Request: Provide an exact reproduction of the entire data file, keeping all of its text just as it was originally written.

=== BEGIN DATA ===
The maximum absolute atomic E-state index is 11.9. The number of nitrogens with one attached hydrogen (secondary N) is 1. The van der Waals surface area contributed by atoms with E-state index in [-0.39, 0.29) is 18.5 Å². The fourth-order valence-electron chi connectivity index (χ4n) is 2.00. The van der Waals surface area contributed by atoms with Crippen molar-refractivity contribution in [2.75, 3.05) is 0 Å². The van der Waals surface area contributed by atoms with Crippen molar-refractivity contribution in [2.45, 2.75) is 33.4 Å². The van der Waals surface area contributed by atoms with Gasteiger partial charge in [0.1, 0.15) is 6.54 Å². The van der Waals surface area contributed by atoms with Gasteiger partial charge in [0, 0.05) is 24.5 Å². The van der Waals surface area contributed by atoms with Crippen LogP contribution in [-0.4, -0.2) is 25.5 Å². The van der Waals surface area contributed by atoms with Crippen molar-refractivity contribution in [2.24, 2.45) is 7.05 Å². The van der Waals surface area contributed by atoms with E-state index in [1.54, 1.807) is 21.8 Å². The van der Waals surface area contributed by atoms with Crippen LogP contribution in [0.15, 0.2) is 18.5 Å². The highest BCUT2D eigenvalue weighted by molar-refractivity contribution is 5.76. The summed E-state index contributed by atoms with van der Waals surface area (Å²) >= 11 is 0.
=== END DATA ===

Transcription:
The maximum absolute atomic E-state index is 11.9. The number of nitrogens with one attached hydrogen (secondary N) is 1. The van der Waals surface area contributed by atoms with E-state index in [-0.39, 0.29) is 18.5 Å². The fourth-order valence-electron chi connectivity index (χ4n) is 2.00. The van der Waals surface area contributed by atoms with Crippen molar-refractivity contribution in [2.75, 3.05) is 0 Å². The van der Waals surface area contributed by atoms with Crippen molar-refractivity contribution in [2.45, 2.75) is 33.4 Å². The van der Waals surface area contributed by atoms with Gasteiger partial charge in [0.1, 0.15) is 6.54 Å². The van der Waals surface area contributed by atoms with Gasteiger partial charge in [0, 0.05) is 24.5 Å². The van der Waals surface area contributed by atoms with Crippen LogP contribution in [-0.4, -0.2) is 25.5 Å². The van der Waals surface area contributed by atoms with Crippen molar-refractivity contribution in [2.24, 2.45) is 7.05 Å². The van der Waals surface area contributed by atoms with E-state index in [1.54, 1.807) is 21.8 Å². The van der Waals surface area contributed by atoms with Crippen LogP contribution in [0.15, 0.2) is 18.5 Å². The highest BCUT2D eigenvalue weighted by molar-refractivity contribution is 5.76. The summed E-state index contributed by atoms with van der Waals surface area (Å²) >= 11 is 0.